June 20, 2024

Democrats from two powerful committees are urging Joe Biden’s justice department to investigate the fossil fuel industry over its decades-long attempts to sow doubt about the climate crisis.

“We believe that there is adequate evidence that fossil fuel industry companies and trade associations may have violated one or more federal statutes,” the Senate budget committee chair, Sheldon Whitehouse, and Jamie Raskin, the top Democrat on the House oversight committee, wrote in a Wednesday letter to the attorney general, Merrick Garland.

The letter follows a multi-year joint investigation into the oil industry by the two committees, launched in 2021 by the House oversight committee, which was disbanded when Republicans took control of the chamber in 2022.

“Fossil fuel companies do not dispute any longer that they had known for more than 60 years that burning fossil fuels causes climate change,” Raskin told reporters on Wednesday. “And yet they’ve worked for decades to undermine public understanding of that fact.” The Department of Justice declined to comment.

Late last month, the lawmakers released a report on the sector’s history of climate misinformation, based on a tranche of subpoenaed documents from Exxon, Shell, BP, Chevron and the lobbying organizations the American Petroleum Institute and the US Chamber of Commerce.

These firms have worked together to mislead the public about the planet-warming nature of fossil fuels, the report said. Though they frequently made public commitments to slash their emissions, invest in carbon-free energy and take on the climate crisis, they privately sought to defend their fossil fuel-heavy business models, including by obfuscating the dangers of gas.

In recent years, the report said, the sector has stopped denying the existence of climate change outright in favor of a more sophisticated strategy of “deception, disinformation and doublespeak”.

“The goal is the same: deceive the public to stop real limits on fossil fuel production, and increase profits,” Whitehouse said at Wednesday’s press conference.

The evidence, the lawmakers wrote, “calls to mind the historic congressional investigation into deceptive practices of the tobacco industry and its trade associations, which led to investigations and litigation by several state attorneys general and the Department of Justice”.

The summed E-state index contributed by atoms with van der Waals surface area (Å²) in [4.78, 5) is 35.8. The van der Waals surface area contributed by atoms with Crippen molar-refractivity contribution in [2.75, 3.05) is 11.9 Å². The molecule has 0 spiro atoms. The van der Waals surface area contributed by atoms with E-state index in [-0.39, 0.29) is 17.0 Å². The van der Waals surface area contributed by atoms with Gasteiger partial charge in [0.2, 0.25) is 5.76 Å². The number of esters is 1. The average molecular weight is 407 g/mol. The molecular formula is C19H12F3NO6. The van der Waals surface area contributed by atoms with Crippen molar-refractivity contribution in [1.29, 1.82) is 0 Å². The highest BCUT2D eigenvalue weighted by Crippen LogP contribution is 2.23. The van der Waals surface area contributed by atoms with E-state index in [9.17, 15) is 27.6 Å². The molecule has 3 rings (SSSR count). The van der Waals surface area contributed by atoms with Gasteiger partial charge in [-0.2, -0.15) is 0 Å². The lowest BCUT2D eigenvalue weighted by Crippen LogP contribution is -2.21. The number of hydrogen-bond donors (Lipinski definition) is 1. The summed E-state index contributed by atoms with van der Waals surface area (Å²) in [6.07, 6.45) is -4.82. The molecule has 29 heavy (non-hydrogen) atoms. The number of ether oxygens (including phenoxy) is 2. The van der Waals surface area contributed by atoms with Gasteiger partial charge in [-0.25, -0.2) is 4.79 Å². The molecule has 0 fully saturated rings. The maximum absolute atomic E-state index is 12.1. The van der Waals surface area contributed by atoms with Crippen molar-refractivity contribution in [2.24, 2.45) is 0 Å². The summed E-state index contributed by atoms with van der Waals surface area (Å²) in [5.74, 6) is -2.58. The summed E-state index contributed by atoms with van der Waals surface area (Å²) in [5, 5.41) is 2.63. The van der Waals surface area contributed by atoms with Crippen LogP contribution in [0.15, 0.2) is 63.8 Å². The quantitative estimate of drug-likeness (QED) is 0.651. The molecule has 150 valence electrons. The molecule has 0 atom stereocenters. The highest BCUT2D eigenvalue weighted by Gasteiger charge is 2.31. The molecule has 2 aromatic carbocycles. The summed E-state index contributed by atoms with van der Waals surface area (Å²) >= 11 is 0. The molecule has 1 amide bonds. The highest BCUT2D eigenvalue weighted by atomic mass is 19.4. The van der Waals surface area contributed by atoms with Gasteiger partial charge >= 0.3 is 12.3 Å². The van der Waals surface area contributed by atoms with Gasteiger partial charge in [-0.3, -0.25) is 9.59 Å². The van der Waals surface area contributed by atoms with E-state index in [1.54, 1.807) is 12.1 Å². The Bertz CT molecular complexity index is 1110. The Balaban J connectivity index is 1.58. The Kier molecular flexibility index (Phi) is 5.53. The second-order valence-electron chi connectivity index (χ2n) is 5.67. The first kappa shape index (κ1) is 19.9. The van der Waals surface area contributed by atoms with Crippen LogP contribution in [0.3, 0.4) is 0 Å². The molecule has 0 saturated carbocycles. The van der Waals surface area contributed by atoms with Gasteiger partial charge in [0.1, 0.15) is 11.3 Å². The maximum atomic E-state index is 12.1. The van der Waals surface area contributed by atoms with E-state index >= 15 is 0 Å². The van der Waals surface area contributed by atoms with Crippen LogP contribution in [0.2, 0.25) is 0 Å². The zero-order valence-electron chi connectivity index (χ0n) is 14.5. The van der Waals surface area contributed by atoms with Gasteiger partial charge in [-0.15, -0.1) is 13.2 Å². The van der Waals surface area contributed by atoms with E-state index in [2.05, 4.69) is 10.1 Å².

Sharon Eubanks, who served as lead counsel on behalf of the US in the successful 2005 federal lawsuit against big tobacco, has made the same comparison. At a Senate budget committee hearing earlier this month focused on the investigation, she too said the US could reasonably take legal action against the oil industry.

“There is certainly an adequate legal foundation for litigation against this industry and individuals and as groups,” Eubanks testified at the hearing. “We should not waste any time wringing our hands.”

Cassidy DiPaola, communications director for the Make Polluters Pay campaign, which focuses on climate accountability, said a justice department investigation into the sector would probably require companies to turn over additional documents, and for executives to testify about their behavior and business models.

It could also uncover new information about the role of “trade associations, public relations firms and other third parties” in the efforts to “shape public opinion on climate change”, she said.

“The fossil fuel industry has operated under a cloud of suspicion for many years,” said DiPaola, who supports the lawmakers’ efforts. “A DoJ investigation could help clear the air and establish the facts about the industry’s climate deception. The public deserves to know the truth.”

Last week, Raskin launched a House oversight investigation into nine oil companies after Donald Trump reportedly offered to dismantle Biden’s environmental rules for their benefit, and requested $1bn in contributions to his presidential campaign. Whitehouse has also expressed interest in formally investigating the meeting.

“Trump’s offer of a blatant quid pro quo to oil executives is practically an invitation to ask questions about big oil’s political corruption and manipulation,” he said last week.

Lawmakers have pushed the Department of Justice to investigate big oil for years. Last July, the Connecticut senator Richard Blumenthal and California representative Ted Lieu, both Democrats, sent a plea to the agency, signed by 20 members of Congress. Days later, the independent Vermont senator Bernie Sanders sent another missive to Garland, calling for the department to not only launch an investigation, but also bring lawsuits against the industry.

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